Lydia Williams 03 2500 Imag

Lydia Williams: How I bounced back from two knee reconstruction surgeries


Share this quote

Lydia Williams 03 2500 Imag

“I know my injuries won’t get the better of me,” says Australia and Arsenal goalkeeper Lydia Williams, who has injured her anterior cruciate ligament (ACL) twice in her professional football career.

Both injuries required knee reconstruction surgery but Lydia  bounced back to star for her country at a World Cup and take her professional career to new heights.

In The Secret Balance of Champions she shares how she maintained her mental health while getting back her full physical fitness.

“I was only three games into the season when I injured my ACL for the first time. That was really hard,” says Lydia, who was playing in Sweden at the time, but spent the first three months of her recovery in Australia.

”The worst thing for me was just being home without a team, as I get my energy and drive from being with my teammates. Even if I’m not training, I’d rather watch them train than being stuck at home feeling sorry for myself.”

“Usually you probably wouldn’t be back playing before twelve months of rehabilitation, but I had to make it back for the 2015 World Cup”

— by Lydia Williams

Lydia was born 33 years ago in Katanning, Australia, to an American mother and a father of Aboriginal descent. Her father passed away when she was only 15, but his philosophy on life helps her to this day.

“Owing to both my parents’ outlooks and how they raised me, I always felt that keeping busy and being around people would help me get through tough times. I approach my injuries and failures in this way too.”

After successfully returning to play, the goalkeeper’s second injury happened while playing overseas again in the United States. This time her recovery had a tighter deadline.

“Usually you probably wouldn’t be back playing before twelve months of rehabilitation, but I had to make it back for the 2015 World Cup (which was less than a year away).”

Lydia Williams 01 1100 Imag

Lydia found working toward a clear goal and surrounding herself with a positive team to be helpful.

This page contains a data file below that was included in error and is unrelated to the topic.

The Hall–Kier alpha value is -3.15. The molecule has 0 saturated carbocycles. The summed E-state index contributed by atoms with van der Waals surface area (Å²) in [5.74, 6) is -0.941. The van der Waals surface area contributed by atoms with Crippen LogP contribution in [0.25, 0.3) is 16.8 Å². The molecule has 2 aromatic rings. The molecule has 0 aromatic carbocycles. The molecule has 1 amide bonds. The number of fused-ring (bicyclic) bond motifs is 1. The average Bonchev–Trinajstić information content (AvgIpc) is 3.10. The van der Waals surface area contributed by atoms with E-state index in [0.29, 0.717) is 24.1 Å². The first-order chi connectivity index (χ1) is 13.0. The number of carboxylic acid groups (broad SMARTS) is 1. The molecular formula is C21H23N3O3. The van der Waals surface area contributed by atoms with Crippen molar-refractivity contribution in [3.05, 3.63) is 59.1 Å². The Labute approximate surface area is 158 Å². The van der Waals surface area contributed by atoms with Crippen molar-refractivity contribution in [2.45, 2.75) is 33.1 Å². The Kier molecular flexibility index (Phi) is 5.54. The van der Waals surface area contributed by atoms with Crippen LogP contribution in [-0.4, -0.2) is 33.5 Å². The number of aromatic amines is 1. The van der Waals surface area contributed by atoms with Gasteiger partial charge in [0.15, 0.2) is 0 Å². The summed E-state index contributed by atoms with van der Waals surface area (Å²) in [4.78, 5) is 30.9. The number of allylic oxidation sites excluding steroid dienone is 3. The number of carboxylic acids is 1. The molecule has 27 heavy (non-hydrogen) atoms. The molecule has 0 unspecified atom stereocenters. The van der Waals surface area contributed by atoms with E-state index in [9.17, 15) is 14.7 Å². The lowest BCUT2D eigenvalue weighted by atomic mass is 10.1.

“I actually called my National Team from the bench: “I need to come home and you need to fix this.” Two days later I flew home and I went straight into surgery the day after landing.”

“The second ACL injury was different to my first one. Because we had such a tight time frame, I had no opportunity to doubt anything. I had to just do everything and trust my coaches that they knew what my body could do.”

When rehabilitating from serious injury, athletes are often confronted with a mental barrier they must break through before competing again. Lydia was assigned a psychologist to speak to weekly.

“The first time I competed again was scary”

— by Lydia Williams

“My mental health during this rehabilitation period was actually quite good. There were good days and bad days, but I was so focussed on the World Cup that it didn’t matter if anything else was bothering me.”

“The only question was: ‘Can my mind do it?’ I remember being told to jump the first time. The coach was like: “You can do it,” and I said: “I don’t think I can,” and he replied: “You can do it, jump!” I just had to trust that I could do it.”

“The first time I competed again was scary. My coach said: “You just have to get hit. You’ve done everything and you’re fine.”

Shortly after, she played against male players and passed the test.

“One of the men hit me and it was fine, and I was like: “Okay, it’s fine now.”

Undaunted, Lydia completed her recovery in time to live out her childhood dreams.

Lydia Williams 02 1100 Imag

“I think I’m probably proudest of the way I came back from my second ACL. I returned after nine months and made it to the World Cup, during which we achieved our highest ranking for an Australian National Team ever, for men and women in football. That was probably my proudest moment. I also loved playing at the Olympics - it was one of my dreams.”

Lydia states journaling and speaking with her goalkeeper coaches helped her deal with the highs and lows of her sport. She also maintains an attitude of appreciation for the journey she is still on as a professional.

“Even if injuries happen or there are moments in games that don’t go your way, for me it’s always been about appreciating my work and how I got there in the first place. I think you can achieve everything and anything as long as you put your mind to it, and you continue to love what you do.”